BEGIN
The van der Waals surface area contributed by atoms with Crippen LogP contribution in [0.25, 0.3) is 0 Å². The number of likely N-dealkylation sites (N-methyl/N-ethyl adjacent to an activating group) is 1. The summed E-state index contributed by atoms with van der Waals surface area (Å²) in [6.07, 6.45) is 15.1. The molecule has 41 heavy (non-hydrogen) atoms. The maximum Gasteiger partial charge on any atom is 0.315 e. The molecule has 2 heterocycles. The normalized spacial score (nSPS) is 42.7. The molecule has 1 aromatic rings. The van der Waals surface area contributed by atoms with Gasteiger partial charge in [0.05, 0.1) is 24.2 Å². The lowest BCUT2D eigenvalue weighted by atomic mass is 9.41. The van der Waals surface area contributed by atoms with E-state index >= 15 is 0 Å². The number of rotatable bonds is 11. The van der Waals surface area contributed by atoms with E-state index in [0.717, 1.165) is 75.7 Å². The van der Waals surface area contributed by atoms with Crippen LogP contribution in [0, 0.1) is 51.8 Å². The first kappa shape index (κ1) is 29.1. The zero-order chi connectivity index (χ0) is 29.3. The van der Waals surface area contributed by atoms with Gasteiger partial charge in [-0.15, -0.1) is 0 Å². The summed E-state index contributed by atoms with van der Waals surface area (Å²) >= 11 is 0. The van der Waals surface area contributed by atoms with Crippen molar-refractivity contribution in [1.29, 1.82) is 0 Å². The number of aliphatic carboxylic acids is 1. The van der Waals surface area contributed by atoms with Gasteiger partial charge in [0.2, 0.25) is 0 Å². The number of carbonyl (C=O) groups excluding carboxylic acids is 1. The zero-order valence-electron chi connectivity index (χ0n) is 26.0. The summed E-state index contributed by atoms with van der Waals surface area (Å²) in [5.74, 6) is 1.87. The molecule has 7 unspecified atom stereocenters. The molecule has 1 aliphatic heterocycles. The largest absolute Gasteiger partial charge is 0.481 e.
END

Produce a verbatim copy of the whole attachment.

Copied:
The van der Waals surface area contributed by atoms with Crippen LogP contribution in [0.25, 0.3) is 0 Å². The number of likely N-dealkylation sites (N-methyl/N-ethyl adjacent to an activating group) is 1. The summed E-state index contributed by atoms with van der Waals surface area (Å²) in [6.07, 6.45) is 15.1. The molecule has 41 heavy (non-hydrogen) atoms. The maximum Gasteiger partial charge on any atom is 0.315 e. The molecule has 2 heterocycles. The normalized spacial score (nSPS) is 42.7. The molecule has 1 aromatic rings. The van der Waals surface area contributed by atoms with Gasteiger partial charge in [0.05, 0.1) is 24.2 Å². The lowest BCUT2D eigenvalue weighted by atomic mass is 9.41. The van der Waals surface area contributed by atoms with E-state index >= 15 is 0 Å². The number of rotatable bonds is 11. The van der Waals surface area contributed by atoms with E-state index in [0.717, 1.165) is 75.7 Å². The van der Waals surface area contributed by atoms with Crippen LogP contribution in [0, 0.1) is 51.8 Å². The first kappa shape index (κ1) is 29.1. The zero-order chi connectivity index (χ0) is 29.3. The van der Waals surface area contributed by atoms with Gasteiger partial charge in [-0.15, -0.1) is 0 Å². The summed E-state index contributed by atoms with van der Waals surface area (Å²) >= 11 is 0. The van der Waals surface area contributed by atoms with Crippen molar-refractivity contribution in [1.29, 1.82) is 0 Å². The number of aliphatic carboxylic acids is 1. The van der Waals surface area contributed by atoms with Gasteiger partial charge in [0.2, 0.25) is 0 Å². The number of carbonyl (C=O) groups excluding carboxylic acids is 1. The zero-order valence-electron chi connectivity index (χ0n) is 26.0. The summed E-state index contributed by atoms with van der Waals surface area (Å²) in [5.74, 6) is 1.87. The molecule has 7 unspecified atom stereocenters. The molecule has 1 aliphatic heterocycles. The largest absolute Gasteiger partial charge is 0.481 e.